and at auction she's worth about $1200-1400!!! There is in fact a US cattle shortage due to severe draught through TX and the southwest, and 2 severe winters up north....then the hail and tornado storms that moved through Nebraska and Iowa earlier this year went right through the feed lots and killed animals by the thousands...I know, I was there during the storms. The cattle gurus estimate that our current cattle population in the US is at it's lowest level since 1958, and that if we didn't slaughter another animal (none, zero, nada), that it would take a minimum of 7 years to reproduce enough cattle to get back to the population we SHOULD have.

------------------
BC
Silence isn't always golden....sometimes it's yellow.

"The liberties of a people never were, nor ever will be, secure, when the transactions of their rulers may be concealed from them." - Patrick Henry

Actually, that story is about

Actually, that story is about Australia. I don't think we have a shortage here, at least not in my area.

My Rancher Friends

My Rancher Friends are gathering and selling like crazy because beef is going at auction for over three dollars a pound "on the hoof".

If I disappear from a discussion please forgive me. My 24-7 business requires me to split mid-sentence to serve them. I am not ducking out, I will be back later to catch up.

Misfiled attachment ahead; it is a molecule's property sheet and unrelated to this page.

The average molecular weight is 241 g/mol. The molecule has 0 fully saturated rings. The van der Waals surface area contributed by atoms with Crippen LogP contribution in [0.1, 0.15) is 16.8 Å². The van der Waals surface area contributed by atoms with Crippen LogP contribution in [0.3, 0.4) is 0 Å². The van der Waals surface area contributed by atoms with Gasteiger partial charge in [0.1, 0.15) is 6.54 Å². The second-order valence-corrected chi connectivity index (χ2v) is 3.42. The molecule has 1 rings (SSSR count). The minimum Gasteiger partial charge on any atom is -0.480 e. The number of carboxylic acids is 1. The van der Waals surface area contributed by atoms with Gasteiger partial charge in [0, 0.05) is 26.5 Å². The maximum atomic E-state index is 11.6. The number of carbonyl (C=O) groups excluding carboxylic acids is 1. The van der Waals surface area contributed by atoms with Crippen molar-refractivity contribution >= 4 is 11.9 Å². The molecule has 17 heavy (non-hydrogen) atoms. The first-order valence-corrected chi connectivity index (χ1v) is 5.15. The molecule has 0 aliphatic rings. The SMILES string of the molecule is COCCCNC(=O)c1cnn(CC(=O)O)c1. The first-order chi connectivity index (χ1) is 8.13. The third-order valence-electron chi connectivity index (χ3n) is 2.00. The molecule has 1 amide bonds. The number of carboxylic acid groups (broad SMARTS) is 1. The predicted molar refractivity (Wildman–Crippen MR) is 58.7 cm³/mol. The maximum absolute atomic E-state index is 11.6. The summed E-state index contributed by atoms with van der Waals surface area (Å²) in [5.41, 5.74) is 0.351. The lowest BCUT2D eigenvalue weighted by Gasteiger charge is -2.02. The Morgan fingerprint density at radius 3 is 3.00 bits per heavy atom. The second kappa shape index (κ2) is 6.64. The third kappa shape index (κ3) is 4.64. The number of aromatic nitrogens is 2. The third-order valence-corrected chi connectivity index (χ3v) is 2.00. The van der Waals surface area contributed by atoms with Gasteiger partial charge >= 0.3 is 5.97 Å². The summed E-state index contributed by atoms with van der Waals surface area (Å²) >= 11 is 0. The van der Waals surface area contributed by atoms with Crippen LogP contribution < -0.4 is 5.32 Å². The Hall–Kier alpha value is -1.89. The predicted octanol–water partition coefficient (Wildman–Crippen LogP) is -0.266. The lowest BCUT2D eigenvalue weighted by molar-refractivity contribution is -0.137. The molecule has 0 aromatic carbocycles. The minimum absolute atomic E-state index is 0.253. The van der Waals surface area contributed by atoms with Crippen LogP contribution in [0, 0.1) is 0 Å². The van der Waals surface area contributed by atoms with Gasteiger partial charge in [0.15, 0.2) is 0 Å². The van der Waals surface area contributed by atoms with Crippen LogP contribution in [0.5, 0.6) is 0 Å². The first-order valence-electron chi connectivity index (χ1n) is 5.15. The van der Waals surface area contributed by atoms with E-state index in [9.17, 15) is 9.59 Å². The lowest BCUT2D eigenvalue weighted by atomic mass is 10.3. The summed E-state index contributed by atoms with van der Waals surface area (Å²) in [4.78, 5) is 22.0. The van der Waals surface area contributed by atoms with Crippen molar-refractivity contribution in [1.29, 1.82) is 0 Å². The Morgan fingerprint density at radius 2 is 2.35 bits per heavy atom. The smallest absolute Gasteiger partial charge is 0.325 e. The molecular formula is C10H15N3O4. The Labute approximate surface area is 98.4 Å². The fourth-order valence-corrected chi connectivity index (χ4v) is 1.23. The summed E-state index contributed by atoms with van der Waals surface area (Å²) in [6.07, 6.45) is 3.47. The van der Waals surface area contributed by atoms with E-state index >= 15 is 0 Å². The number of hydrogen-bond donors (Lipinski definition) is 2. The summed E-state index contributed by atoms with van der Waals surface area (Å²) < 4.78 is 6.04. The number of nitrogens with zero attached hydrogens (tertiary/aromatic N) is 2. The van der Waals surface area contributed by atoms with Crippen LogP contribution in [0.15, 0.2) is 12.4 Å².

Shrinkflation

Not only are food prices rising, but the size of most items on supermarket shelves is shrinking.

What once was a pound of coffee now weighs 11 or 12 ounces, and the former half-gallon of ice cream now contains 48 ounces.

http://www.bloomberg.com/news/2014-09-03/from-chocolate-to-b...

You realize that you are only

You realize that you are only looking at two areas of consumption? Food and energy.

Plan for eliminating the national debt in 10-20 years:

Overview: http://rolexian.wordpress.com/2010/09/12/my-plan-for-reducin...

Specific cuts; defense spending: http://rolexian.wordpress.com/2011/01/03/more-detailed-look-a

The two sectors which are the most volatile and likely to see a

price increase.

Also the two you pretty much can't do without. (which is why they are volatile and subject to persistent increases)